I’m sending the following U.N. press release to Representative Betty McCollum (D-MN) and Representative Debra Haaland (D-NM) because McCollum has demonstrated her concern about Palestinian children detained in Israeli prisons (see, H.R. 2407) and Haaland is my Congresswoman from New Mexico. I want them both to know what the human rights experts are warning.

GENEVA (24 April 2020) – A group of UN human rights experts* urged Israel not to discriminate against thousands of Palestinian prisoners facing high-risk exposure to COVID-19 and to release the most vulnerable – particularly women, children, older persons and those with pre-existing medical conditions.

“There are currently more than 4,520 Palestinian prisoners, including 183 children, 43 women and 700 detainees with pre-existing medical conditions in Israeli jails. They remain dangerously vulnerable in the context of the current pandemic and the relative increase in the number of transmission rates in Israel,” said the experts.

“Over the past month, Israel has released hundreds of Israeli prisoners as a preventive and protective step. It has not applied similar measures to Palestinian prisoners. This indicates discriminatory treatment towards Palestinians prisoners – which would be a violation of international law,” they added.

The experts said prisoner releases should also include those in administrative and pre-trial detention. “Israel should be taking steps to release those facing arbitrary measures as well as vulnerable groups in its prisons to reduce overcrowding and ensure the minimum conditions to prevent the spread of the virus.”

They noted that family visits have been banned since the COVID-19 outbreak and access to lawyers restricted for Palestinian detainees. “It is critical that any such measures are medically justified and, if so, alternative means for communication, such as video conferencing, should be made available. Special and more relaxed measures should also apply to children and women for visits.”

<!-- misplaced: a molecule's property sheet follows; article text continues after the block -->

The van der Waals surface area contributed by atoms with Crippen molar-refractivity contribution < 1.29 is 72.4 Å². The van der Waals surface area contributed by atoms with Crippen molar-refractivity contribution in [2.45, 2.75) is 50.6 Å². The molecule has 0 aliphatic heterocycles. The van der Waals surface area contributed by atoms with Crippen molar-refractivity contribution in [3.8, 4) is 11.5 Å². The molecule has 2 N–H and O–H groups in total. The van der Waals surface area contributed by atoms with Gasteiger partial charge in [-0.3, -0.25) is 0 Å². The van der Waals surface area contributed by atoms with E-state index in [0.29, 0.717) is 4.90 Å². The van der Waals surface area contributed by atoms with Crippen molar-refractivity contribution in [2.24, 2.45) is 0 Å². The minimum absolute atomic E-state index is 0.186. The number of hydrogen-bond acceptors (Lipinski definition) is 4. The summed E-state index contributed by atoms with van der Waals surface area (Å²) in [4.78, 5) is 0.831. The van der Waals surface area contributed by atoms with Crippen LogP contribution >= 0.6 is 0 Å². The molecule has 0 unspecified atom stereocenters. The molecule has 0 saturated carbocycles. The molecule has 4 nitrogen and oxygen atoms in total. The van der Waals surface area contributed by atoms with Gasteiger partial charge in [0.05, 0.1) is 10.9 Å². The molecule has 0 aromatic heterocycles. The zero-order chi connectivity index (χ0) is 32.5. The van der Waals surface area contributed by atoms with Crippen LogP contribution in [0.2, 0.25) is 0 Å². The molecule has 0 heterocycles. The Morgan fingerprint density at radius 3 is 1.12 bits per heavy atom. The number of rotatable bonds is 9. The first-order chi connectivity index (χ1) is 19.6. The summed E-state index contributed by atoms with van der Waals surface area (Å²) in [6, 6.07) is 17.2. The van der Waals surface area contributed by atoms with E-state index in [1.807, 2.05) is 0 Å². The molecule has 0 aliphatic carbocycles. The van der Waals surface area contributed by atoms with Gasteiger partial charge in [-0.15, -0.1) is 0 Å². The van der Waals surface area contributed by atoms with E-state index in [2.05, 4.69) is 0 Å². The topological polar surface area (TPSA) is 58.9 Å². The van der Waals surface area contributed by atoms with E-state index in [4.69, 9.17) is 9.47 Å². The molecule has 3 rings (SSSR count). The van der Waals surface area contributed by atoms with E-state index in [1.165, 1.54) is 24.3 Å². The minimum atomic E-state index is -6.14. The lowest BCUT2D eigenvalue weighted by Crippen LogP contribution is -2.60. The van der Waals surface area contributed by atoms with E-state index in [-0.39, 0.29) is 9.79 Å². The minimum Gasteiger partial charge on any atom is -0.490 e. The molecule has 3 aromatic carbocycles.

The experts also expressed serious concerns over reports that Israeli authorities are impeding efforts to combat the spread of COVID-19 in East Jerusalem. In one reported incident, Israeli authorities recently raided a testing clinic in the densely populated Palestinian neighborhood of Silwan under the pretext that its testing kits were provided by the Palestinian Authority. Israel has also arrested doctors.

“It is inconceivable that, in the current conditions, especially in light of the lack of testing kits and other equipment, Israel would undermine existing efforts to ensure that a larger portion of the Palestinian population is tested. Such efforts are especially needed when recent data suggests that rates of COVID-19 have significantly increased in occupied East Jerusalem,” they noted.

Palestinians under occupation, as a protected population under international humanitarian law, should have equal access to treatment and testing without discrimination. “Cooperation between Israelis and Palestinians to ensure protection, prevention and treatment of all is critical. Such acts as raiding Palestinian clinics can only undermine such efforts,” the expert said.

(*) The UN experts: Michael Lynk, Special Rapporteur on the situation of human rights in the Palestinian Territory occupied since 1967; José Antonio Guevara Bermúdez (Chair), Leigh Toomey (Vice-Chair), Elina Steinerte (Vice-Chair), Seong-Phil Hong and Sètondji Adjovi, Working Group on Arbitrary Detention; Dainius Pūras, Special Rapporteur on the right to physical and mental health; Agnes Callamard, Special Rapporteur on extrajudicial, summary or arbitrary executions; Nils Melzer, Special Rapporteur on torture and other cruel, inhuman or degrading treatment or punishment.

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Filed under COVID-19, Israel, People, United Nations

Michael Sorkin – planning Jerusalem

COVID-19 is an equal opportunity grim reaper, claiming many lives — famous and not so famous. As of this writing, there are more than 1,170,000 infected and nearly 64,000 dead worldwide.  Last week, architect Michael Sorkin fell victim to the Coronavirus in New York City.

The thoughtful obituaries here, here and here won’t be repeated but please honor Michael Sorkin and read them.  (Dammit, obits have become a new normal for me, like wedding announcements many decades ago.)

Michael Sorkin

If we need labels to understand who this man was, then Sorkin was an architect, urbanist, writer, teacher, humanitarian, rabble-rouser, non-conformist, community organizer, anti-fascist, fearless and he probably disdained any such labels.